[whatwg] Video with MIME type application/octet-stream

Maciej Stachowiak mjs at apple.com
Tue Sep 7 09:12:19 PDT 2010

On Sep 7, 2010, at 3:52 AM, Philip Jägenstedt wrote:

> On Tue, 07 Sep 2010 11:51:55 +0200, And Clover <and-py at doxdesk.com> wrote:
>> On 09/07/2010 03:56 AM, Boris Zbarsky wrote:
>>> P.S. Sniffing is harder that you seem to think. It really is...
>> Quite. It surprises and saddens me that anyone wants to argue for *more* sniffing, and even enshrining it in a web standard.
> IE9, Safari and Chrome ignore Content-Type in a <video> context and rely on sniffing. If you want Content-Type to be respected, convince the developers of those 3 browsers to change. If not, it's quite inevitable that Opera and Firefox will eventually have to follow.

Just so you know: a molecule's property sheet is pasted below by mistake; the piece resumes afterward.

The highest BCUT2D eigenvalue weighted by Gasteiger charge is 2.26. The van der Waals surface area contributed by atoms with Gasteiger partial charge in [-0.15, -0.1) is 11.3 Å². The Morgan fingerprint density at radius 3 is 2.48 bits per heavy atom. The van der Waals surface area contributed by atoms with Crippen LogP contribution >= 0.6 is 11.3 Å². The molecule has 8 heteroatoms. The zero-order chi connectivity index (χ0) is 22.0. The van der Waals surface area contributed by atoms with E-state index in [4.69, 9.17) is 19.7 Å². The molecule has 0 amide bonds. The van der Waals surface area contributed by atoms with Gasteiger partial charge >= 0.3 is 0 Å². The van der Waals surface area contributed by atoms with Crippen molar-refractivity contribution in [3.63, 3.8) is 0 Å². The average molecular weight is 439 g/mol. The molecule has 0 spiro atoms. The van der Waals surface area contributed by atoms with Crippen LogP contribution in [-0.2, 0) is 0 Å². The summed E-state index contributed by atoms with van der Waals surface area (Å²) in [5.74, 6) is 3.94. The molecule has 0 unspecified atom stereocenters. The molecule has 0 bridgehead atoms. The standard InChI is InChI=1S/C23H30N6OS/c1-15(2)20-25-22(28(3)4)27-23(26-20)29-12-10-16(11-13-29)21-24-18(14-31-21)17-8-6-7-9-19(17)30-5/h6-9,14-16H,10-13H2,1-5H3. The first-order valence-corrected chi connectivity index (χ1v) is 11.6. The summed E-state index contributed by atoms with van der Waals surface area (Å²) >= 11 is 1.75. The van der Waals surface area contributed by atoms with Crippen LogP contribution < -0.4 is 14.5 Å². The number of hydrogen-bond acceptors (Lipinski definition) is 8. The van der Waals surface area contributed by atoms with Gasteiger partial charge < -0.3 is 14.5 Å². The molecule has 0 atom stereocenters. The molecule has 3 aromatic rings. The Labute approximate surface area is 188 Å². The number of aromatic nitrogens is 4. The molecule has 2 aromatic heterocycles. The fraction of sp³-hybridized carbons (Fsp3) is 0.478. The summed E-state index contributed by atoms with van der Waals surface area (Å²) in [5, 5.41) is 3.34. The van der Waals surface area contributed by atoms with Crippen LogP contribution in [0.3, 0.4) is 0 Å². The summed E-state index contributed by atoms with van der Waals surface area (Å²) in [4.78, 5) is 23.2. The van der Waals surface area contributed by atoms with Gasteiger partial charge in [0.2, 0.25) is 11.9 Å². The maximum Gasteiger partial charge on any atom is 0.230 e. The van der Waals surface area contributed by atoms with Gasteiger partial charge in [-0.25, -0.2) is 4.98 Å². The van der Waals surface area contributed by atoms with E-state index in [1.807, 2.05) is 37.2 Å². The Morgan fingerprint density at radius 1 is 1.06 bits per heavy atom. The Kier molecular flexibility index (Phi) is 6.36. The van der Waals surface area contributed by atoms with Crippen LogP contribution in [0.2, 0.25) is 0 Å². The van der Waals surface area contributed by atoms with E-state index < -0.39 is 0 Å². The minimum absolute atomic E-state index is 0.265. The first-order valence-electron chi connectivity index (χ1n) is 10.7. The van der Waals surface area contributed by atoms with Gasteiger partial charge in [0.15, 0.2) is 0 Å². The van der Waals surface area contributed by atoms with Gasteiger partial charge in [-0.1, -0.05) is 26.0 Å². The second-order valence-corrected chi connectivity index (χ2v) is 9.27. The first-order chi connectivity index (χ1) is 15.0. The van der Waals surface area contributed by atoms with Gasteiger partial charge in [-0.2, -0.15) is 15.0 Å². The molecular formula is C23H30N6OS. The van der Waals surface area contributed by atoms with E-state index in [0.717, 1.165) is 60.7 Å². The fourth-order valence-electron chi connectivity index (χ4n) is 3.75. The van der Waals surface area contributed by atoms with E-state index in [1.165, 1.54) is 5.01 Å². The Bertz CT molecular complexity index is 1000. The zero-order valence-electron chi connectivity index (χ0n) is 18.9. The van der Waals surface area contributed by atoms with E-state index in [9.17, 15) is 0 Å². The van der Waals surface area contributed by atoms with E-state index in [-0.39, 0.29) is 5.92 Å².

At least in the case of Safari, we initially added sniffing for the benefit of video types likely to be played with the QuickTime plugin - mainly .mov and various flavors of MPEG. It is common for these to be served with an incorrect MIME type. And we did not want to impose a high transition cost on content already being served via the QuickTime plugin. The QuickTime plugin may be a slightly less relevant consideration now than when we first thought about this, but at this point it is possible content has been migrated to <video> while still carrying broken MIME types.

Ogg and WebM are probably not yet poisoned by a mass of unlabeled data. It might be possible to treat those types more strictly - i.e. only play Ogg or WebM when labeled as such, and not ever sniff content with those MIME types as anything else.

In Safari's case this would have limited impact since a non-default codec plugin would need to be installed to play either Ogg or WebM. I'm also not sure it's sensible to have varying levels of strictness for different types. But it's an option, if we want to go there.


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